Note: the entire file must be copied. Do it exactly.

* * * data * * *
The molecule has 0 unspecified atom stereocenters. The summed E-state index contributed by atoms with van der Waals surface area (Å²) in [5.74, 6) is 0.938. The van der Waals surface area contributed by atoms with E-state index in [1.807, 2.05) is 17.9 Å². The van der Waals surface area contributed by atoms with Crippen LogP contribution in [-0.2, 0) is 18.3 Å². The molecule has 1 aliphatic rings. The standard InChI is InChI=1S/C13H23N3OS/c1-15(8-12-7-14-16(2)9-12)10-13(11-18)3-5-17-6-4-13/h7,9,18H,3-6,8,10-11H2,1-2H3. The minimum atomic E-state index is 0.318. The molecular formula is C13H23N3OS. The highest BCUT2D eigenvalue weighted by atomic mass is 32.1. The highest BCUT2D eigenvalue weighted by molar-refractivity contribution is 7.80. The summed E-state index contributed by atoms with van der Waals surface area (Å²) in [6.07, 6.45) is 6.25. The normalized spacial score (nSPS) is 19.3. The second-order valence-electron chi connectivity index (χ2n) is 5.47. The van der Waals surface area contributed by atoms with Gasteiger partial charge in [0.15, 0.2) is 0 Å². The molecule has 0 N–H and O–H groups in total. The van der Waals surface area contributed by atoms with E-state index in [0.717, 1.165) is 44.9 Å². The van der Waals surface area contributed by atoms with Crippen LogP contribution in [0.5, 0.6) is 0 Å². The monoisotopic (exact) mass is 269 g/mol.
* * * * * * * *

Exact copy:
The molecule has 0 unspecified atom stereocenters. The summed E-state index contributed by atoms with van der Waals surface area (Å²) in [5.74, 6) is 0.938. The van der Waals surface area contributed by atoms with E-state index in [1.807, 2.05) is 17.9 Å². The van der Waals surface area contributed by atoms with Crippen LogP contribution in [-0.2, 0) is 18.3 Å². The molecule has 1 aliphatic rings. The standard InChI is InChI=1S/C13H23N3OS/c1-15(8-12-7-14-16(2)9-12)10-13(11-18)3-5-17-6-4-13/h7,9,18H,3-6,8,10-11H2,1-2H3. The minimum atomic E-state index is 0.318. The molecular formula is C13H23N3OS. The highest BCUT2D eigenvalue weighted by atomic mass is 32.1. The highest BCUT2D eigenvalue weighted by molar-refractivity contribution is 7.80. The summed E-state index contributed by atoms with van der Waals surface area (Å²) in [6.07, 6.45) is 6.25. The normalized spacial score (nSPS) is 19.3. The second-order valence-electron chi connectivity index (χ2n) is 5.47. The van der Waals surface area contributed by atoms with Gasteiger partial charge in [0.15, 0.2) is 0 Å². The molecule has 0 N–H and O–H groups in total. The van der Waals surface area contributed by atoms with E-state index in [0.717, 1.165) is 44.9 Å². The van der Waals surface area contributed by atoms with Crippen LogP contribution in [0.5, 0.6) is 0 Å². The monoisotopic (exact) mass is 269 g/mol.